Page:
No better time for gay players to come out

Thomas Hitzlsperger

Ex-Aston Villa midfielder Thomas Hitzlsperger revealed he was gay after finishing playing in England

Ex-Premier League striker Chris Sutton says there has not been a better time for a footballer to come out as gay and says team-mates would be supportive.

Football Association chairman Greg Clarke told the Commons Select Committee on Monday he feared players would suffer “significant abuse”.

BBC football pundit Sutton “completely disagrees” and says Clarke’s comments create “another unintended obstacle”.

“Once the first gay footballer comes out, others will follow,” he said.

Speaking to the Daily Mail, Sutton, 43, added: “There has never been a better time for a footballer to come out and say ‘I am gay’.

“It will be the best thing that happens to the homophobia debate.”

The former Norwich, Blackburn and Celtic striker says he would think “good on you, but do I care?” should a top player be open about their homosexuality.

“I’m convinced 99.9% of people would share the same view, so are we now setting the levels based on how the 0.1% would react?” he said.

“Home fans would be supportive of a player, some away supporters wouldn’t.”

Sutton added that an offensive song is “one too many”, but questioned whether it was any worse than small groups of fans taunting each other about tragedies associated with their respective clubs.

Fromer Nottingham Forest striker Justin Fashanu became the first player in England to come out as gay in 1990, but took his own life aged 37 in 1998. No male professional player has come out while playing in England since.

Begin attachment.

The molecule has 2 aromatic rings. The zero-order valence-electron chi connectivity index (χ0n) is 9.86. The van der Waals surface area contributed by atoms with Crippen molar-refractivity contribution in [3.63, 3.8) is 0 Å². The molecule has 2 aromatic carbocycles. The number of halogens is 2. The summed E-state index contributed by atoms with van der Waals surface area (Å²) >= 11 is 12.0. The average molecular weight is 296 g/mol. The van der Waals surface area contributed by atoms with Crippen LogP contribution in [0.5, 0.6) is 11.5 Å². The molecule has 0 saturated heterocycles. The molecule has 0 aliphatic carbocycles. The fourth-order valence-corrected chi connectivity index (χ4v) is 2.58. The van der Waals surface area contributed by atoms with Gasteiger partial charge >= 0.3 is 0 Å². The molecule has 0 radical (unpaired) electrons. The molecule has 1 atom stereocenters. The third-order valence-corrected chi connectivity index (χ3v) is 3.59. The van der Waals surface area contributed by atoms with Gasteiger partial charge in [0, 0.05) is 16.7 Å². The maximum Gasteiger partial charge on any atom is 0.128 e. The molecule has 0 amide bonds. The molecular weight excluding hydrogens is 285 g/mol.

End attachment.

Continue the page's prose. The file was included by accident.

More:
Former Germany and Aston Villa player Thomas Hitzlsperger became the first player with Premier League experience to publicly reveal his homosexuality, in January 2014, after he had finished playing in England.

Former England women’s captain Casey Stoney was the first active footballer to come out in England since Fashanu, in February 2014.

From his own experience of professional football dressing rooms, Sutton believes any gay player would find “unwavering support” from their team-mates.

“Gentle teasing might be as far as it went,” he added. “Anything else would be bullying and team-mates would step in and stop it. That’s how it works.”

Take part in our new Premier League Predictor game, which allows you to create leagues with friends.

Subscribe to the BBC Sport newsletter to get our pick of news, features and video sent to your inbox.

Article source: